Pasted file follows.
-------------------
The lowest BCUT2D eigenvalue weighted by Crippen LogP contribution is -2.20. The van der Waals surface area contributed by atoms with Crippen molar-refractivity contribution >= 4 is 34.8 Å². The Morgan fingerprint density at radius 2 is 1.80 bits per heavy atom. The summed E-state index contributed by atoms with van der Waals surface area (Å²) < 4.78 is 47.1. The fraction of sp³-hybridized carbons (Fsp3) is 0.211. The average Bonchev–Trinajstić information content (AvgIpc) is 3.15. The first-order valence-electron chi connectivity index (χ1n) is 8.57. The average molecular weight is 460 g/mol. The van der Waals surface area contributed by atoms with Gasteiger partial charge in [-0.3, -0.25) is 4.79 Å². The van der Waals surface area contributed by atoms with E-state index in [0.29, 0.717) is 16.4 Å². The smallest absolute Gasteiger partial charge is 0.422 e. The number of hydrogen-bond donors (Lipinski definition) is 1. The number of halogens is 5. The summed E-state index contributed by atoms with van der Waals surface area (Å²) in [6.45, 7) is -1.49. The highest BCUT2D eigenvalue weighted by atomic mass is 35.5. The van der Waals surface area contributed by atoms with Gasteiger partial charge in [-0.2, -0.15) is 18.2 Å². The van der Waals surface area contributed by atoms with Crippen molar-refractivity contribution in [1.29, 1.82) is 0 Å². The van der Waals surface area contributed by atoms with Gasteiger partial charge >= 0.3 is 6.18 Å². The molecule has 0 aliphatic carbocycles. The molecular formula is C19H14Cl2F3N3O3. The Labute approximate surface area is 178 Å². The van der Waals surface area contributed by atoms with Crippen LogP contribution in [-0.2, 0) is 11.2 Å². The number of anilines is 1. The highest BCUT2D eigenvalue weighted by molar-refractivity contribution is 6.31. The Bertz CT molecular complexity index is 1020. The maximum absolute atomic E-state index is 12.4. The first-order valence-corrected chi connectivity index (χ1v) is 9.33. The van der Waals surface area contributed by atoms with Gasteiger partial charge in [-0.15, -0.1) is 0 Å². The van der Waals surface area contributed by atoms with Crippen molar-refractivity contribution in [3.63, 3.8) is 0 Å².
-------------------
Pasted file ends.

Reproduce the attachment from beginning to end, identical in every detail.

The lowest BCUT2D eigenvalue weighted by Crippen LogP contribution is -2.20. The van der Waals surface area contributed by atoms with Crippen molar-refractivity contribution >= 4 is 34.8 Å². The Morgan fingerprint density at radius 2 is 1.80 bits per heavy atom. The summed E-state index contributed by atoms with van der Waals surface area (Å²) < 4.78 is 47.1. The fraction of sp³-hybridized carbons (Fsp3) is 0.211. The average Bonchev–Trinajstić information content (AvgIpc) is 3.15. The first-order valence-electron chi connectivity index (χ1n) is 8.57. The average molecular weight is 460 g/mol. The van der Waals surface area contributed by atoms with Gasteiger partial charge in [-0.3, -0.25) is 4.79 Å². The van der Waals surface area contributed by atoms with E-state index in [0.29, 0.717) is 16.4 Å². The smallest absolute Gasteiger partial charge is 0.422 e. The number of hydrogen-bond donors (Lipinski definition) is 1. The number of halogens is 5. The summed E-state index contributed by atoms with van der Waals surface area (Å²) in [6.45, 7) is -1.49. The highest BCUT2D eigenvalue weighted by atomic mass is 35.5. The van der Waals surface area contributed by atoms with Gasteiger partial charge in [-0.2, -0.15) is 18.2 Å². The van der Waals surface area contributed by atoms with Crippen molar-refractivity contribution in [1.29, 1.82) is 0 Å². The van der Waals surface area contributed by atoms with Gasteiger partial charge >= 0.3 is 6.18 Å². The molecule has 0 aliphatic carbocycles. The molecular formula is C19H14Cl2F3N3O3. The Labute approximate surface area is 178 Å². The van der Waals surface area contributed by atoms with Crippen LogP contribution in [-0.2, 0) is 11.2 Å². The number of anilines is 1. The highest BCUT2D eigenvalue weighted by molar-refractivity contribution is 6.31. The Bertz CT molecular complexity index is 1020. The maximum absolute atomic E-state index is 12.4. The first-order valence-corrected chi connectivity index (χ1v) is 9.33. The van der Waals surface area contributed by atoms with Gasteiger partial charge in [-0.15, -0.1) is 0 Å². The van der Waals surface area contributed by atoms with Crippen molar-refractivity contribution in [3.63, 3.8) is 0 Å².